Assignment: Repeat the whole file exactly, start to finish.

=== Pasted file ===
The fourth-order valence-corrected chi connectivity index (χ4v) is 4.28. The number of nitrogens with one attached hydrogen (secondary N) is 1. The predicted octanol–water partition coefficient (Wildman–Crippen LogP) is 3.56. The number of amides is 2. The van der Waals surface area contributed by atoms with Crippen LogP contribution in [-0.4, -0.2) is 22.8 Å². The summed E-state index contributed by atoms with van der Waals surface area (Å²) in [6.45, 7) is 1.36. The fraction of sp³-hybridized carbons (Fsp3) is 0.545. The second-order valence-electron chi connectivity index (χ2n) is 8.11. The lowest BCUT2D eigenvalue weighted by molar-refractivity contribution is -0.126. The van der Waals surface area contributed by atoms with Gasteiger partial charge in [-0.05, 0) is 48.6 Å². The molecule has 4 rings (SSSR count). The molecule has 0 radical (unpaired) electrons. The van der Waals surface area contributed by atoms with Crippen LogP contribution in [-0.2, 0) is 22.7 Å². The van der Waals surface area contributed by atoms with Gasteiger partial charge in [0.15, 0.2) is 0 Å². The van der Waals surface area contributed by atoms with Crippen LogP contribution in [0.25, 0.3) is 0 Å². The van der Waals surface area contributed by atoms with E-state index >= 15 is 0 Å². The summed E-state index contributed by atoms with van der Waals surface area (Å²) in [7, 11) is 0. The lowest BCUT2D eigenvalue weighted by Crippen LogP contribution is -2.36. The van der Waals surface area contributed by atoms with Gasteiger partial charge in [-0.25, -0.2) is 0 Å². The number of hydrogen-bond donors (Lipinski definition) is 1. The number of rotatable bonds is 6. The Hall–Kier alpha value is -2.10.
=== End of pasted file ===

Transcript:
The fourth-order valence-corrected chi connectivity index (χ4v) is 4.28. The number of nitrogens with one attached hydrogen (secondary N) is 1. The predicted octanol–water partition coefficient (Wildman–Crippen LogP) is 3.56. The number of amides is 2. The van der Waals surface area contributed by atoms with Crippen LogP contribution in [-0.4, -0.2) is 22.8 Å². The summed E-state index contributed by atoms with van der Waals surface area (Å²) in [6.45, 7) is 1.36. The fraction of sp³-hybridized carbons (Fsp3) is 0.545. The second-order valence-electron chi connectivity index (χ2n) is 8.11. The lowest BCUT2D eigenvalue weighted by molar-refractivity contribution is -0.126. The van der Waals surface area contributed by atoms with Gasteiger partial charge in [-0.05, 0) is 48.6 Å². The molecule has 4 rings (SSSR count). The molecule has 0 radical (unpaired) electrons. The van der Waals surface area contributed by atoms with Crippen LogP contribution in [-0.2, 0) is 22.7 Å². The van der Waals surface area contributed by atoms with Gasteiger partial charge in [0.15, 0.2) is 0 Å². The van der Waals surface area contributed by atoms with Crippen LogP contribution in [0.25, 0.3) is 0 Å². The van der Waals surface area contributed by atoms with E-state index >= 15 is 0 Å². The summed E-state index contributed by atoms with van der Waals surface area (Å²) in [7, 11) is 0. The lowest BCUT2D eigenvalue weighted by Crippen LogP contribution is -2.36. The van der Waals surface area contributed by atoms with Gasteiger partial charge in [-0.25, -0.2) is 0 Å². The number of hydrogen-bond donors (Lipinski definition) is 1. The number of rotatable bonds is 6. The Hall–Kier alpha value is -2.10.